Spring bass fishing can be challenging and rewarding | Sin

I didn’t catch a 12-pounder like Mike McSwain while fishing a Dorchester County lake several years ago during spring spawning, but a recent outing with the seasoned fishing guide was both productive and eye-opening. . Spring can be an exceptional time for largemouth bass, but it can also be a challenge.

I had the opportunity to fish several times with Mike. His specialty is smallmouth bass fishing on the Broad River near Columbia, where the former Charleston resident now lives and guides. But it’s not river time yet, so we met at a 200-acre holding pond that’s teeming with largemouth bass. Mike and a fishing buddy have several brush piles scattered around the lake and have mapped out its contours.

“Fish like stable weather. In the spring we have tornadoes, thunderstorms, swirling winds. Barometric pressure is everywhere. The word (fishing legend) Bill Dance uses is volatility. Spring can be a time terrible for fishing. But the spawning involves people in the fishing,” he explained.

We started the afternoon fishing the brush piles and the deep ledges. But as the afternoon continued we approached the spawning grounds which were evident in the clear water and fished in the grassy areas of some creeks.

“It’s kind of a hodgepodge of how we target fish today,” Mike said. “Some of the bass are on the beds and have spawned. The big fish are off the ledges in deeper water. Eventually we go looking for bait schools on the surface and we know they are being chased. by the bass.”

Mike explained that bass focuses on reproduction when the elements, moon and stars are right. The other thing the bass focuses on is food.

“Spawning is an interesting time. In big lakes like Moultrie, Marion and Murray, there can be bait anywhere. All of a sudden nature (spawning) comes in and puts 99% of the fish in a small strip of water, which is shallow water along the edge and makes it easier to find fish This is the time of year when people think they are great anglers because they can catch more fish,” he said.

Lowcountry shad: Where and how to catch the tasty fish

During spawning, bass deploy beds in the sandy bottoms where the females lay their eggs and the males fertilize the eggs. The females come out and the males stay and protect the beds.

When casting in sleeping areas, protective males often picked up our lures and carried them away, and hookups were difficult.

“From what we’re seeing today, I feel like most of the females have locked themselves in beds, dropped their eggs, and are looking to gain weight,” Mike said. This meant looking for schools of gizzards or threadfin shad inhabiting the lake.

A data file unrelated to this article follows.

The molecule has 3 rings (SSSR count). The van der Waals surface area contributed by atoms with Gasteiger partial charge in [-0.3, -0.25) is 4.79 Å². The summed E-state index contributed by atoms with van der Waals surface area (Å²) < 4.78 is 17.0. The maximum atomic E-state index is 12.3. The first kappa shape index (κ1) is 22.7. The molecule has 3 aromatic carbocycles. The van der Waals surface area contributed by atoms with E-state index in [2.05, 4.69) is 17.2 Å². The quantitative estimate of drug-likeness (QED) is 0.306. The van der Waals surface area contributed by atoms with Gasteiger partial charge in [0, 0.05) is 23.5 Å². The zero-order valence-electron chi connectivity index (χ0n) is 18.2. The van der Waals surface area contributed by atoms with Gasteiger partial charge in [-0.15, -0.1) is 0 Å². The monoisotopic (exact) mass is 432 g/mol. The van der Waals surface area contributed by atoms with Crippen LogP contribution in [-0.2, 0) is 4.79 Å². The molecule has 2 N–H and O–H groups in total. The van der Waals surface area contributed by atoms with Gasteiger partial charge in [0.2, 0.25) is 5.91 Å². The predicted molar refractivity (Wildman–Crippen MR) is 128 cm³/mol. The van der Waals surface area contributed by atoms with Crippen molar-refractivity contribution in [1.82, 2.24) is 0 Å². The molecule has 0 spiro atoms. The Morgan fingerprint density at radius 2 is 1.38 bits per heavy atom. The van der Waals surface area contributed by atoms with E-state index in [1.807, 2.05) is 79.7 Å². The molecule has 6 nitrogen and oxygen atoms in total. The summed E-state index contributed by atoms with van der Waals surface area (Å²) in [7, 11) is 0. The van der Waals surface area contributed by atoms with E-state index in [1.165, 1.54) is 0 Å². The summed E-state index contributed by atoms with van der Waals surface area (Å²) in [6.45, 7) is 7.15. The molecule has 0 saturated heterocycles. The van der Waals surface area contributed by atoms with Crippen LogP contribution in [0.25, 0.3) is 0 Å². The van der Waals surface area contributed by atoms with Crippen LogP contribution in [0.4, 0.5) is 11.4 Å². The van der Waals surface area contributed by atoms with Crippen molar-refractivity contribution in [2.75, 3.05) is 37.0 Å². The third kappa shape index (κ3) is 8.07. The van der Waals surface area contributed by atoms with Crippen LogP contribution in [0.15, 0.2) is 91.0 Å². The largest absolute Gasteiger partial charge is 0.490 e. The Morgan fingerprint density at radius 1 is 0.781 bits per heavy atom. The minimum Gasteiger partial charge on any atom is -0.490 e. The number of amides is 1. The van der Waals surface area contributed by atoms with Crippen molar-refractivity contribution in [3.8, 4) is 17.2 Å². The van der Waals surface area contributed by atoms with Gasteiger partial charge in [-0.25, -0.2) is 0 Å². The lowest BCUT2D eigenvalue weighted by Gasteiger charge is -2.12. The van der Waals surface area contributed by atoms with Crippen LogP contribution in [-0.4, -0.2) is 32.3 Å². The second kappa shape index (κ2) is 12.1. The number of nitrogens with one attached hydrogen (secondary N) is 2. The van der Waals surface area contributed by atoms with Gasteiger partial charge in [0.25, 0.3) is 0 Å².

We didn’t set any records that day, but that’s fishing. We caught some fish and I learned more about largemouth bass from an expert.

Brody Bates Youth Redfish Tournament

Student anglers won $26,000 in Sportsman Boats scholarships at the third annual Brody Bates Youth Redfish Open fished at Buck Hall in McClellanville. The tournament was organized by the Student Angler League Tournament Trail (salttfishing.com).

St. James Middle School’s Owen Colvard won the middle school redfish division with two fish that weighed in at 3.28 pounds. He received $5,000 for his first place total and an additional $1,000 for his 1.91 pound big fish. Bryson Gerald and Mack Hardee of Whittemore Park in Conway took second place with a fish at 1.14 pounds and won $4,000.

Georgetown’s Cubby Weaver took first place and won $5,500 in the high school redfish division with two fish that weighed in at 6.49 pounds. Will Hardee McGuirt and Mason Hardee of Conway finished second with two fish at 6.11 pounds and won $4,500.

SALTT has tournaments scheduled for May 7 and 21 and anglers are still eligible to participate. Visit salttfishing.com or contact Coach Poston at [email protected]

American yacht club

America’s Boating Club Charleston will be holding boating safety courses on April 16, April 30 and May 14 at 1376 Orange Grove Road, Charleston. Classes start at 9 a.m. and end around 4 p.m. Successful participants are awarded the SC Department of Natural Resources Boater Education Card. Cost is $25 for adults and youth 12-18 are free. Call 843-312-2876 or email [email protected]

Charleston Inshore Fishermen

The 29th annual Charleston Inshore Sheepshead “Big Ed” Tournament will be fished April 30. The weigh-in will also take place at post 147 from 4 p.m. to 5 p.m. on April 30. The tournament entry fee is $40. Contact Kevin Mischke at 843-324-1006; Nick Kvestad at 843-557-2811 or Gene Broderick at 843-224-6826.

SC Mahi Series

The 2022 SC Mahi Series (scmahiseries.com) is just around the corner. The Captains Meeting will be held from 1 to 4 p.m. on April 30 at the Pioneer Boat Factory, located at 208 Upchurch Lane in Walterboro.

Fishing days are May 1-28, with boats allowed to choose two fishing days and weigh two mahi (dolphins) each day. The two heaviest dolphins in a boat count towards the $15,000 prize.

The SC Department of Natural Resources will showcase its Virtual Boating Experience Trailer for Boating Education at the Captains Meeting.

About Patricia Kilgore

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